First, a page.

Media coverageEdit

All Kuwait matches are broadcast with full commentary on Kuwait TV 3. These matches are live and exclusive. Al Jazeera Sports broadcast Kuwait matches live and exclusive. So broadcast exclusively on 3 different channels, which is not exclusive. Dubai Sports broadcast Kuwait matches only in special events like the Gulf Cup, Asian Cup and others.

KitEdit

Kit providers

Kuwaits traditional colors are blue and white: The blue kits are their home ones and the whites for matches away. Kuwait's official kit provider is currently the German company Uhlsport, starting from 2014. Kuwait wore the blue shirts in the 1980 AFC Asian Cup and the 1982 FIFA World Cup.

RivalriesEdit

Kuwait vs. Iraq
Statistics vs.   Iraq
Played1 Wins2 Draws Losses GF GA
28 10 8 10 33 31

1. Only matches recognized by FIFA.
2. Wins for Kuwait.

Iraqi rivalry with Kuwait is considered the Arab world's greatest football rivalry of all time.[12] The rivalry began in the mid 1970s and it was the decade from 1976 until 1986 that saw the golden age of football for arguably the finest teams the region has produced. Both nations imposed their complete domination on the Gulf region, and from the Gulf Cup's inception in 1970 until 1990, the tournament was won by only two teams; Kuwait seven times (1970, 1972, 1974, 1976, 1982, 1986, 1990), and despite Iraq's absence in the first three editions and withdrawal in two others, Iraq won it three times (1979, 1984, 1988).[12]

Iraq and Kuwait took their increasingly bitter rivalry to a new level. On 11 June 1976, the two met in the semi-final of the Asian Cup in Tehran; Kuwait took the lead twice, Iraq came roaring back twice, And then, in the 10th minute of extra time, Kamel scored the winner for Kuwait. In 1979, the year Iraq clinched their first Gulf Cup and won over Kuwait 3–1, the two met in a qualifier for the Moscow 1980 Olympic Games, both managed to qualify to the Olympic Games, and both made it to the quarter-finals in Moscow. Iraq also qualified for the 1984 Games in Los Angeles and 1988 Games in Seoul. The 1982 Asian Games was won as well. Kuwait won the 1980 AFC Asian Cup, which they hosted. The nations also left their mark on the world stage. Kuwait qualified for the 1982 World Cup finals in Spain. Iraq matched that in Mexico 1986.[12]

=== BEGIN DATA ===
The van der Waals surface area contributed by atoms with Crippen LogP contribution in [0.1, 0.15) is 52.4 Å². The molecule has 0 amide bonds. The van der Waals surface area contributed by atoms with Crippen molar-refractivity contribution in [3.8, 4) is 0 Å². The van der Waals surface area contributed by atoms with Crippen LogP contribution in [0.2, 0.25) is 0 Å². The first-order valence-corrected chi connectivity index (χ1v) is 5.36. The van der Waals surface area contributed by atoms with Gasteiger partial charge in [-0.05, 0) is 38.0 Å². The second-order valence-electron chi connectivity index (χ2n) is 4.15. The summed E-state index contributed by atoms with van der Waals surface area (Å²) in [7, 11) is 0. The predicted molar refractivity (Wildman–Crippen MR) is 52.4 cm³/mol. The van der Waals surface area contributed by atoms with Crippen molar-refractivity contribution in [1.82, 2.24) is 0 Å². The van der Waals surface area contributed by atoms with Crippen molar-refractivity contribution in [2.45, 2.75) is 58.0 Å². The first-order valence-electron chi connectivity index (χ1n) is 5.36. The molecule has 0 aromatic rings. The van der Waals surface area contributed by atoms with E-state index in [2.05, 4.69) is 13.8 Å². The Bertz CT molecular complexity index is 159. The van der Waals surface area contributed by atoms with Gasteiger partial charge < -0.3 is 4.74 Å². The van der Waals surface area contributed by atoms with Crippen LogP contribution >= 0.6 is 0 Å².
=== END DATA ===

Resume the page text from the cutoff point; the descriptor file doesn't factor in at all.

As Iraq and Kuwait traded Gulf titles in 1988 and 1990, few could have imagined that their rivalry on the football field would be replaced by an altogether more catastrophic one on the battlefield. Because of the Gulf war, football would never be the same again. Iraq and Kuwait were in complete avoidance and never met for more than a decade. Kuwait's Blues had a relative recovery of sorts, winning the Gulf Cup in 1996 and 1998, before securing their record 10th title in 2010. Iraqi football, because of Uday Hussein's reign as head of the football association, would take far longer to recover. When it did, it was in glorious fashion, the Lions of Mesopotamia winning the 2007 Asian Cup.[12]

Kuwait vs. Saudi Arabia
Statistics vs.   Saudi Arabia
Played1 Wins2 Draws Losses GF GA
42 13 13 16 44 48

1. Only matches recognized by FIFA.
2. Wins for Kuwait.

Competitive recordEdit

World Cup recordEdit